Bluey: OK, Adam, thanks for bringing us up to speed on the judiciary. I’d like to shift gears to impeachment. What’s your reaction to some of the latest developments coming out of Capitol Hill today and earlier this week?
Kennedy: I think it’s pretty clear now why they kept some of these secrets for so long, and it’s because there’s really not a whole lot there that’s supportive of the Democratic case.
Just yesterday we saw a transcript from [Gordon] Sondland released, who is our ambassador to the EU. He clearly states that he does not know why or by whom the aid to Ukraine was held up. And so the idea that he could have knowledge of some quid pro quo but not know why the aid was held up seems a little preposterous.
At the same time, you have [Kurt] Volker, who is our actual ambassador on the ground, say that there absolutely was no quid pro quo at any level. So I think it’s pretty clear at this point that the Democratic case, whatever it was to begin with, is quickly falling apart.
Bluey: How is this administration preparing to fight the attacks being mounted by [House Intelligence] Chairman Adam Schiff and Speaker Nancy Pelosi?
Kennedy: I think we’re going to fight it every step of the way. We’re going to point out where the process is wrong, how poorly it’s been handled.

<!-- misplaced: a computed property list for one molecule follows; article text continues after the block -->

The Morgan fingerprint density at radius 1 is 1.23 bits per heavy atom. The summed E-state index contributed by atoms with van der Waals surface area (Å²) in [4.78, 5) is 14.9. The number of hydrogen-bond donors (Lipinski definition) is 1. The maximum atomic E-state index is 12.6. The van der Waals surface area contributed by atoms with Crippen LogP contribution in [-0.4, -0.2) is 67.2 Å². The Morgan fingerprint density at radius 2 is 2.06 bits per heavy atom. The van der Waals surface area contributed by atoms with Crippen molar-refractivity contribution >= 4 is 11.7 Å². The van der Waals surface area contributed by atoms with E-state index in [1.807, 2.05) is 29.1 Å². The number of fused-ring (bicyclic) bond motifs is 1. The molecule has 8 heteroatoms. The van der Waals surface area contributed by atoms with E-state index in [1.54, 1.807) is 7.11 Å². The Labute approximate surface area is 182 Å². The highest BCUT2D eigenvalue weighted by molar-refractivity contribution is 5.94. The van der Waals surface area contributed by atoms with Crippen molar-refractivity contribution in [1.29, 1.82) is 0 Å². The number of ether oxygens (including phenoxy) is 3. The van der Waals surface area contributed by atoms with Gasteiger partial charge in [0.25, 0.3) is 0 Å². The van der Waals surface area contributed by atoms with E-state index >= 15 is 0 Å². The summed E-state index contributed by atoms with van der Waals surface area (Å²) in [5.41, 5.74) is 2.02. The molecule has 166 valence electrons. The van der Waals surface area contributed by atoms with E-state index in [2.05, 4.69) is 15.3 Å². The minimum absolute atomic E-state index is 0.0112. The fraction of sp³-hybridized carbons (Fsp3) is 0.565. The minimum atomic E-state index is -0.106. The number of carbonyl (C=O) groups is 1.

This is a process that was started with a podium announcement. I mean, really the first time in history that Congress, really the Democrats in Congress, decided to use their exceptional power to try and impeach a president by holding a press conference, not holding a vote.
[They] then went right into secret hearings where no due process was provided. They had a sham vote where the only bipartisan part of it was bipartisan opposition to it. And now we’re seeing with these transcripts that there is even less there than they were originally saying.
The president’s been saying this whole time, they did nothing wrong. He released the transcripts showing he did nothing wrong. Yet, Democrats are pushing this because they want to overturn 2016 and now try to interfere in 2020.
Bluey: You have a House speaker who has talked about the importance of it being a bipartisan effort, and, of course, as you referenced, the vote was hardly such. It was two Democrats voting with Republicans against starting the impeachment inquiry. What did it mean to this president to have that unified support among Republicans?
Kennedy: I think it’s fantastic and I think the fact that Nancy Pelosi couldn’t even keep her party together on this shows how weak their case is.
And Nancy Pelosi repeatedly said she wanted it to be a bipartisan effort if she was going to go forward. She went forward anyways, and it was a bipartisan effort against it. So I really think Nancy Pelosi and Adam Schiff have to take stock of where they’re at right now.
Bluey: As the Democrats focus on impeachment, there’s still much work to be done. Government funding runs out on Nov. 21. … As the Democrats focus on impeachment, there’s still much work to be done in Congress. You have some pieces of legislation, including a government funding bill that needs to be done by Nov. 21. What are the prospects for getting this and other things done during an impeachment inquiry?